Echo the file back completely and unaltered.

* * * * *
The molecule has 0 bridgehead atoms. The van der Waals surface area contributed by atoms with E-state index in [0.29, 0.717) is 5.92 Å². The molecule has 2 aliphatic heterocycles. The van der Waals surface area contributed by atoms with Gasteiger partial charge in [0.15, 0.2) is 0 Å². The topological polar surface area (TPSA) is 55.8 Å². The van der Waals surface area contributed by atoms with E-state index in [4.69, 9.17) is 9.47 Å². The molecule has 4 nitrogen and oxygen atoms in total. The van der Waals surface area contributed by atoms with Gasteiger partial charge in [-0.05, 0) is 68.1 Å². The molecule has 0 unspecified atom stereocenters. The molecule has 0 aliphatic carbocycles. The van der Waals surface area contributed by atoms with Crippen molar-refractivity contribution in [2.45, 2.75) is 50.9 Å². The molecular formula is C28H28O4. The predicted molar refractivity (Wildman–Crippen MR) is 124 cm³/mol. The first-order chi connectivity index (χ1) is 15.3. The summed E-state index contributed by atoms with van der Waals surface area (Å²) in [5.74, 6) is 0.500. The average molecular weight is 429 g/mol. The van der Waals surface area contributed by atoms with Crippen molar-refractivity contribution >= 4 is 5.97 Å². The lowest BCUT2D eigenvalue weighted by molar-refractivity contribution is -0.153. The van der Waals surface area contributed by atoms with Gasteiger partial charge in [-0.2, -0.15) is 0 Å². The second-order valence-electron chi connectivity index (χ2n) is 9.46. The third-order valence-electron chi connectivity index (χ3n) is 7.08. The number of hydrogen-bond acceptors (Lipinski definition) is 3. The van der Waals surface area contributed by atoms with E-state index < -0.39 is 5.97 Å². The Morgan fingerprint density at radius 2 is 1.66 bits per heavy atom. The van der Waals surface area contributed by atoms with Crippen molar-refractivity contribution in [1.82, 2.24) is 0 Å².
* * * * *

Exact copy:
The molecule has 0 bridgehead atoms. The van der Waals surface area contributed by atoms with E-state index in [0.29, 0.717) is 5.92 Å². The molecule has 2 aliphatic heterocycles. The van der Waals surface area contributed by atoms with Gasteiger partial charge in [0.15, 0.2) is 0 Å². The topological polar surface area (TPSA) is 55.8 Å². The van der Waals surface area contributed by atoms with E-state index in [4.69, 9.17) is 9.47 Å². The molecule has 4 nitrogen and oxygen atoms in total. The van der Waals surface area contributed by atoms with Gasteiger partial charge in [-0.05, 0) is 68.1 Å². The molecule has 0 unspecified atom stereocenters. The molecule has 0 aliphatic carbocycles. The van der Waals surface area contributed by atoms with Crippen molar-refractivity contribution in [2.45, 2.75) is 50.9 Å². The molecular formula is C28H28O4. The predicted molar refractivity (Wildman–Crippen MR) is 124 cm³/mol. The first-order chi connectivity index (χ1) is 15.3. The summed E-state index contributed by atoms with van der Waals surface area (Å²) in [5.74, 6) is 0.500. The average molecular weight is 429 g/mol. The van der Waals surface area contributed by atoms with Crippen molar-refractivity contribution >= 4 is 5.97 Å². The lowest BCUT2D eigenvalue weighted by molar-refractivity contribution is -0.153. The van der Waals surface area contributed by atoms with Gasteiger partial charge in [-0.2, -0.15) is 0 Å². The second-order valence-electron chi connectivity index (χ2n) is 9.46. The third-order valence-electron chi connectivity index (χ3n) is 7.08. The number of hydrogen-bond acceptors (Lipinski definition) is 3. The van der Waals surface area contributed by atoms with E-state index < -0.39 is 5.97 Å². The Morgan fingerprint density at radius 2 is 1.66 bits per heavy atom. The van der Waals surface area contributed by atoms with Crippen molar-refractivity contribution in [1.82, 2.24) is 0 Å².